The Agreement establishing the AfCFTA came into force on 30 th May 2019 and preferential trade under same started on 01 January 2021. The main objectives of the AfCFTA are to:
54 countries, with the exception of Eritrea, have signed the Agreement.
The Agreement establishing the AfCFTA currently covers Trade in Goods, Trade in Services, Investment, Competition Policy and Intellectual Property Rights.
Currently only the Protocols on Trade in Goods and Trade in Services are in force.
The remaining three Protocols covering Investment, Competition Policy and Intellectual Property Rights are yet to be ratified by the AfCFTA State Parties. They shall enter into force thirty days after the deposit of the twenty second instrument of ratification.
The Agreement establishing the AfCFTA, including the Protocol on Trade in Goods and the Protocol on Trade in Services are available here.
Trade in goods negotiations cover both market access/tariff offers and rules of Origin.
In October 2021, the AfCFTA Council of Ministers adopted a Ministerial Directive allowing countries which have submitted their provisional schedules of tariff concessions covering at least 90% of tariff lines, to start immediate implementation of these Schedules.
The Ministerial Directive (1/2021) provides for the reduction or elimination of customs duties on a preferential and reciprocal basis as provided for in all the Schedules as per Annex 1 of the Ministerial Directives.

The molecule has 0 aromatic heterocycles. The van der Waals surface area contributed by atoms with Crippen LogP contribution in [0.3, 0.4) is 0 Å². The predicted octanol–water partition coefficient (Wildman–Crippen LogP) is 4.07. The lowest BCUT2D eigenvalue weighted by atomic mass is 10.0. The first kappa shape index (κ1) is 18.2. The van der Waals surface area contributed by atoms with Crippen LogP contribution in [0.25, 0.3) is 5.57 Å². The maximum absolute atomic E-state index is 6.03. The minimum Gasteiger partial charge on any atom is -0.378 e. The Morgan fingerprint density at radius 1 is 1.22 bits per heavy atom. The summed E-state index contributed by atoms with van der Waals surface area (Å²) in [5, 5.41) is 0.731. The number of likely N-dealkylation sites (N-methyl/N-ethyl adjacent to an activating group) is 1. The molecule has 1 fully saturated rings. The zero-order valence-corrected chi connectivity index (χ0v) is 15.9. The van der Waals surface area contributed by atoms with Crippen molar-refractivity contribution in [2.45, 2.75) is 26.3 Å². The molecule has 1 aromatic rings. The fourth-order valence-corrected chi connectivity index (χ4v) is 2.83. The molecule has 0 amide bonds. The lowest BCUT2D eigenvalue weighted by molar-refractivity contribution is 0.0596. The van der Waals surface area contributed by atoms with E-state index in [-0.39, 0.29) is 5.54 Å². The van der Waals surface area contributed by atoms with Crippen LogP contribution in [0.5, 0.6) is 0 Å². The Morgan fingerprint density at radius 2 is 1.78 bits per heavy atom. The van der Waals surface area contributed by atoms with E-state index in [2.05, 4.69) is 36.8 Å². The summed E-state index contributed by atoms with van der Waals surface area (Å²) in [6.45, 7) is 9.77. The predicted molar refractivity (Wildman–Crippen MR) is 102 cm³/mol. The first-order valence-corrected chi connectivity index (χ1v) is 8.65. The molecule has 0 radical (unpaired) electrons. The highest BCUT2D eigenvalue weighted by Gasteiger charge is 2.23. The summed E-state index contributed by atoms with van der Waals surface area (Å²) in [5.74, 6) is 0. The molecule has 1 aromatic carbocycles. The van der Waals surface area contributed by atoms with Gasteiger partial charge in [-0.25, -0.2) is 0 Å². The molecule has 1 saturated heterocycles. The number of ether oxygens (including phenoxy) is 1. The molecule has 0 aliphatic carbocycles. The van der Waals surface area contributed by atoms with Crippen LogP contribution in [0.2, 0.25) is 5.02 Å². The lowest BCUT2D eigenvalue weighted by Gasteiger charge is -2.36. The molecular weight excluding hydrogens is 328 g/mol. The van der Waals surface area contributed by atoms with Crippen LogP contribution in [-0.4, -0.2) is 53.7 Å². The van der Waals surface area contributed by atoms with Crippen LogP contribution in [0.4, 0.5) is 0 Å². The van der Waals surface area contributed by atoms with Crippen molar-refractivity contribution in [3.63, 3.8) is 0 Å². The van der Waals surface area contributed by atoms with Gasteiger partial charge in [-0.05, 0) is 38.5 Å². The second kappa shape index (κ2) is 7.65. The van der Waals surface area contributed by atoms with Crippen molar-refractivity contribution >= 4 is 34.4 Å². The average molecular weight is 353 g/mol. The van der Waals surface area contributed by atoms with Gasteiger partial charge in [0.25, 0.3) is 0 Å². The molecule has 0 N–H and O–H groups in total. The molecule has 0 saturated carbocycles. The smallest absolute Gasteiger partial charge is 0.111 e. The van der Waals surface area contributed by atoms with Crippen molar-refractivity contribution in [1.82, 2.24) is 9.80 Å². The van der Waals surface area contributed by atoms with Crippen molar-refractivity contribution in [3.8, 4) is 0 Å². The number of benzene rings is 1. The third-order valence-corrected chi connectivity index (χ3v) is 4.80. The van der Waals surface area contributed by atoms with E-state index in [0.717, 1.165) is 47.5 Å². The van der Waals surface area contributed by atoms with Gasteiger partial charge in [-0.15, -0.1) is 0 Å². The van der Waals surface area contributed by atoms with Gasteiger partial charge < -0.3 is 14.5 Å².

The rules of origin under the AfCFTA are product-specific.
To benefit from preferential access under the agreement, exporters should obtain an AfCFTA Certificate of Origin certifying that the goods meet the Rules of Origin Criteria. The Certificate of Origin is both issued and approved by the Customs Department of the Mauritius Revenue Authority (MRA).
More information can be obtained from the Customs Department:
The rules of origin and the tariff offers of the AfCFTA Members can be accessed here: etariff.au-afcfta.org
The elimination of NTBs is critical to boosting intra-Africa trade and achieving the objectives of the AfCFTA. It will reduce the costs of trading across borders and ease cross-border movement of goods. The bulk of the AfCFTA benefits will be realised if State Parties efficiently manage and eliminate NTBs.
The African Continental Free Trade Area (AfCFTA)'s Non-Tariff Barriers online reporting, monitoring and eliminating mechanism is a facility developed to enhance trade through removal of non-tariff barriers to trade (NTBs).
Traders can report any obstacle encountered when trading goods across intra-African borders, for example excessive delays, ad hoc fees at the border, cumbersome document requirements, restrictive product standards and regulations etc.
The online mechanism is open to all African business sectors: small, medium and large companies, informal traders, women and youth business operators. The mechanism is available online at www.tradebarriers.africa
Watch a quick introduction video about the mechanism: www.tradebarriers.africa/about
Trade in Services negotiations under the AfCFTA covers five priority sectors, namely: Business services; Communication services; Financial services; Tourism services and Transport Services.
In November 2022, the Extra-Ordinary Session of the Assembly of the AU Heads of State and Government adopted the Ministerial Directive on the implementation of the approved Schedules of Specific Commitments of State Parties.